New Jersey’s lesbian and gay community is waking up to the potential of fairer and equal rights this morning after the state’s Supreme Court agreed that blocking same sex marriage is unconstitutional.

In a move universally welcomed by gay groups across the US, the court agreed by a 4-3 split vote decision that the state legislature should allow same sex marriage and equalise gay rights.

Justice Barry Albin, who authored the 66 page majority ruling said unequal rights can no longer be tolerated, “[The] unequal dispensation of rights and benefits to committed same-sex partners can no longer be tolerated under our State Constitution.

“Our decision significantly advances the civil rights of gays and lesbians. We have decided that our State Constitution guarantees that every statutory right and benefit conferred to heterosexual couples through civil marriage must be made available to committed same-sex couples.”

Jennifer Chrisler, Executive Director of gay group, Family Pride, described the ruling as a depiction of the “real needs of the LGBT community.”

She said: “The unanimous New Jersey Supreme Court ruling speaks to the very real needs of lesbian, gay, bisexual and transgender (LGBT) headed families and recognises our need to protect one another and our children.

Ms Chrisler said a change in the law would make it easier for children of same sex parents to explain to others that their mums or dads are married.

She warned that a new law must give full marriage rights.

The case was brought by gay law group Lambda Legal in June 2002 on behalf of seven same-sex couples seeking marriage.

After appealing at both the trial court and middle appellate court levels, the last stop for this case was the New Jersey Supreme Court.

David Buckel, the group’s Marriage Project Director, expressed hope that a law would be passed quickly, “The Legislature cares about families and helping people be more responsible for each other and their children, so we hope it will pass a law quickly to honor the freedom to marry for same-sex couples.”

Joel Solmonese, president of the Human Rights Campaign, applauded the decision he said, “We congratulate and commend the work of Lambda Legal and the plaintiff couples who had the courage and resolve to bring this case forward.”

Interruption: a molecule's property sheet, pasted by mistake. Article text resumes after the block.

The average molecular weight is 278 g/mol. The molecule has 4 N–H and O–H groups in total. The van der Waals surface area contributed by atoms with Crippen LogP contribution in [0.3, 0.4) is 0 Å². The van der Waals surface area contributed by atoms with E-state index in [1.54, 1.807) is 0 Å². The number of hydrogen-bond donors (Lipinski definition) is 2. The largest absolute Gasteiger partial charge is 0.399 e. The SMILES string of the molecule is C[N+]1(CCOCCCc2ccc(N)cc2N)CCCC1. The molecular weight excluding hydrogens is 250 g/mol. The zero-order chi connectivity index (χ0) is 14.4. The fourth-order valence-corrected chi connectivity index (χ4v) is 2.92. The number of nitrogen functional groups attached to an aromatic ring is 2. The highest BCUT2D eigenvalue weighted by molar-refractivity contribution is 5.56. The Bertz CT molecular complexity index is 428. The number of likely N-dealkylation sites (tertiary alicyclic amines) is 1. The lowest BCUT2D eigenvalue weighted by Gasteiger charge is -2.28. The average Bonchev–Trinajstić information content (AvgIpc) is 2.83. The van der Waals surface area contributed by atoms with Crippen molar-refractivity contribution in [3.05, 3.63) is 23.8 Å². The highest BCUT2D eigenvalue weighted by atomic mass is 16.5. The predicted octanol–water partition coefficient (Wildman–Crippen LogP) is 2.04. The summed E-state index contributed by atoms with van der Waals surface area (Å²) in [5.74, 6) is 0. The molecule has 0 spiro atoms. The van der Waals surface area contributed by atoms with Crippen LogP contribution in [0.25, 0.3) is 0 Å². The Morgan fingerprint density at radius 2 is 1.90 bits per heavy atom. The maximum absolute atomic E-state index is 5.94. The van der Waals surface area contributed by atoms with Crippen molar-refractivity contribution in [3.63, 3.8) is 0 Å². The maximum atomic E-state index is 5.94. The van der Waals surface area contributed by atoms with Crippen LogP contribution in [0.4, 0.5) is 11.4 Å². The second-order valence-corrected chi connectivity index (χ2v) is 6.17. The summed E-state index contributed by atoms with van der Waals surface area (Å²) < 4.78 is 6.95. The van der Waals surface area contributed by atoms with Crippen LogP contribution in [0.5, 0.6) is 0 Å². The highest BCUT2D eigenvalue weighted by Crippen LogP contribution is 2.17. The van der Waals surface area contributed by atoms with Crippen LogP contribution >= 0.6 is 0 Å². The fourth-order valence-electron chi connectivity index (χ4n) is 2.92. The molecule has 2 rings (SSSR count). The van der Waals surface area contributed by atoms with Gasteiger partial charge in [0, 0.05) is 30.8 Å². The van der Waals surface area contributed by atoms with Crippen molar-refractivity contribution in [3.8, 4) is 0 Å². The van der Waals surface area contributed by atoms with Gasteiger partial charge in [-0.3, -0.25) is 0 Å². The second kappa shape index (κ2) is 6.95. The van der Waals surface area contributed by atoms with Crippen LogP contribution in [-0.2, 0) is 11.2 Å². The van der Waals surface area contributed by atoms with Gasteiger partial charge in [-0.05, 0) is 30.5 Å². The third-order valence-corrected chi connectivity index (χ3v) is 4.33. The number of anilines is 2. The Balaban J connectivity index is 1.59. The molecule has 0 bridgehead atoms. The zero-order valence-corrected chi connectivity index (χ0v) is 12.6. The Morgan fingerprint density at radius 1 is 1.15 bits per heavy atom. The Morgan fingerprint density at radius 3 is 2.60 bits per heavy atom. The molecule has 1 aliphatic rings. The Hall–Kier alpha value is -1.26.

However, he warned that an upcoming vote on the Federal Defence of Marriage Act risks taking those rights away, “Although this case is a major step forward in ending discrimination, a federal law, the so-called Defence of Marriage Act, denies same-sex couples over 1,000 protections, and puts these couples at risk that they will not be recognised as families when they cross state lines.”

The plaintiffs in the case were Mark Lewis and Dennis Winslow, two Episcopalian pastors from Union City, Hudson County, Karen and Marcye Nicholson-McFadden, who have been together 17 years and are raising a seven-year-old son, Kasey, and three-year-old daughter Maya; Saundra Heath-Toby and Alicia Toby-Heath, Craig Hutchison and Chris Lodewyks, who have been a couple for 35 years and live in Pompton Lakes; Marilyn Maneely and Diane Marini, a southern New Jersey couple who were together for 14 years before Marilyn died tragically in the fall of 2005, Sarah and Suyin Lael, a 16-year couple raising three girls, nine-year-old Zenzali, seven-year-old Tanaj and six-year-old Danica; and Maureen Kilian and Cindy Meneghin, a couple of 32 years with a 14-year-old son, Josh, and an 12-year-old daughter, Sarah.

Massachusetts is currently the only state which allows same sex marriage, but Arizona, Colorado, Idaho, South Carolina, South Dakota, Tennessee, Virginia and Wisconsin are all set to vote on the issue next month.

The ruling comes ahead of Congress elections on November 7 and several gay rights votes across many US states on gay army recruits, same sex marriage and hate crimes.